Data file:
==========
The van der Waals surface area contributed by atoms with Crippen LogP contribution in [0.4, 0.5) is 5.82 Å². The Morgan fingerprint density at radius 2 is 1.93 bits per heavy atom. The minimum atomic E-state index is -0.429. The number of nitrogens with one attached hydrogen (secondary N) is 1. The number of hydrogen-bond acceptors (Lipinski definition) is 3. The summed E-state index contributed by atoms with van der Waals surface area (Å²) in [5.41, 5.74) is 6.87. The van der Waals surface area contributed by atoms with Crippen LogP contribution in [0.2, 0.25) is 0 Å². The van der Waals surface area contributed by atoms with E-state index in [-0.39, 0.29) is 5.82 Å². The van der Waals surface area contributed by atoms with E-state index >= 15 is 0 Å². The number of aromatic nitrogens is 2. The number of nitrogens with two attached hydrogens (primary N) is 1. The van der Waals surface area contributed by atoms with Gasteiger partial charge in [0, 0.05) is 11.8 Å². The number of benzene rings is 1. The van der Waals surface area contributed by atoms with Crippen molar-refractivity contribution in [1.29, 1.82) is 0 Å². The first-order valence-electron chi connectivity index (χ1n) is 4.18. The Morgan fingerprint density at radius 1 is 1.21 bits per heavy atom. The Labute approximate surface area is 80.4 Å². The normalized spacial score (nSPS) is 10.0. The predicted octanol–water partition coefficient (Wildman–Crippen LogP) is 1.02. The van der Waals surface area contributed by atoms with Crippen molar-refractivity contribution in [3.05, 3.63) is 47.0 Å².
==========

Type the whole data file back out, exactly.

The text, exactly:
The van der Waals surface area contributed by atoms with Crippen LogP contribution in [0.4, 0.5) is 5.82 Å². The Morgan fingerprint density at radius 2 is 1.93 bits per heavy atom. The minimum atomic E-state index is -0.429. The number of nitrogens with one attached hydrogen (secondary N) is 1. The number of hydrogen-bond acceptors (Lipinski definition) is 3. The summed E-state index contributed by atoms with van der Waals surface area (Å²) in [5.41, 5.74) is 6.87. The van der Waals surface area contributed by atoms with Crippen LogP contribution in [0.2, 0.25) is 0 Å². The van der Waals surface area contributed by atoms with E-state index in [-0.39, 0.29) is 5.82 Å². The van der Waals surface area contributed by atoms with E-state index >= 15 is 0 Å². The number of aromatic nitrogens is 2. The number of nitrogens with two attached hydrogens (primary N) is 1. The van der Waals surface area contributed by atoms with Gasteiger partial charge in [0, 0.05) is 11.8 Å². The number of benzene rings is 1. The van der Waals surface area contributed by atoms with Crippen molar-refractivity contribution in [1.29, 1.82) is 0 Å². The first-order valence-electron chi connectivity index (χ1n) is 4.18. The Morgan fingerprint density at radius 1 is 1.21 bits per heavy atom. The Labute approximate surface area is 80.4 Å². The normalized spacial score (nSPS) is 10.0. The predicted octanol–water partition coefficient (Wildman–Crippen LogP) is 1.02. The van der Waals surface area contributed by atoms with Crippen molar-refractivity contribution in [3.05, 3.63) is 47.0 Å².